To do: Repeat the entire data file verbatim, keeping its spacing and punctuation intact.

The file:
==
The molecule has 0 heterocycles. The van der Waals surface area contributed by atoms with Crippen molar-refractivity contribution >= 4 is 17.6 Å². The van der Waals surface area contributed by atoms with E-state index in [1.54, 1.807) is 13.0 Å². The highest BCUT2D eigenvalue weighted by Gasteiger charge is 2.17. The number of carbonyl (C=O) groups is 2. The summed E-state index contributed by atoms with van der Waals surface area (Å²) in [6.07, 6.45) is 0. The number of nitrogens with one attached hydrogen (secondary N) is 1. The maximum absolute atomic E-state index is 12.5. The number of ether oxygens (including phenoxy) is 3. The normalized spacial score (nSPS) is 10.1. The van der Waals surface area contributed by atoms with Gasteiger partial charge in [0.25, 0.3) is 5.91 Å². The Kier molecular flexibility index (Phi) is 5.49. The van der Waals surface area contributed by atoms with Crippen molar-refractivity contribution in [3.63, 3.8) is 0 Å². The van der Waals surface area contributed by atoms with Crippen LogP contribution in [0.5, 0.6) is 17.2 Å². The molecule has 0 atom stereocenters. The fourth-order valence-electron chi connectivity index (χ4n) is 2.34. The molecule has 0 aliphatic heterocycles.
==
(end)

The molecule has 0 heterocycles. The van der Waals surface area contributed by atoms with Crippen molar-refractivity contribution >= 4 is 17.6 Å². The van der Waals surface area contributed by atoms with E-state index in [1.54, 1.807) is 13.0 Å². The highest BCUT2D eigenvalue weighted by Gasteiger charge is 2.17. The number of carbonyl (C=O) groups is 2. The summed E-state index contributed by atoms with van der Waals surface area (Å²) in [6.07, 6.45) is 0. The number of nitrogens with one attached hydrogen (secondary N) is 1. The maximum absolute atomic E-state index is 12.5. The number of ether oxygens (including phenoxy) is 3. The normalized spacial score (nSPS) is 10.1. The van der Waals surface area contributed by atoms with Gasteiger partial charge in [0.25, 0.3) is 5.91 Å². The Kier molecular flexibility index (Phi) is 5.49. The van der Waals surface area contributed by atoms with Crippen molar-refractivity contribution in [3.63, 3.8) is 0 Å². The van der Waals surface area contributed by atoms with Crippen LogP contribution in [0.5, 0.6) is 17.2 Å². The molecule has 0 atom stereocenters. The fourth-order valence-electron chi connectivity index (χ4n) is 2.34. The molecule has 0 aliphatic heterocycles.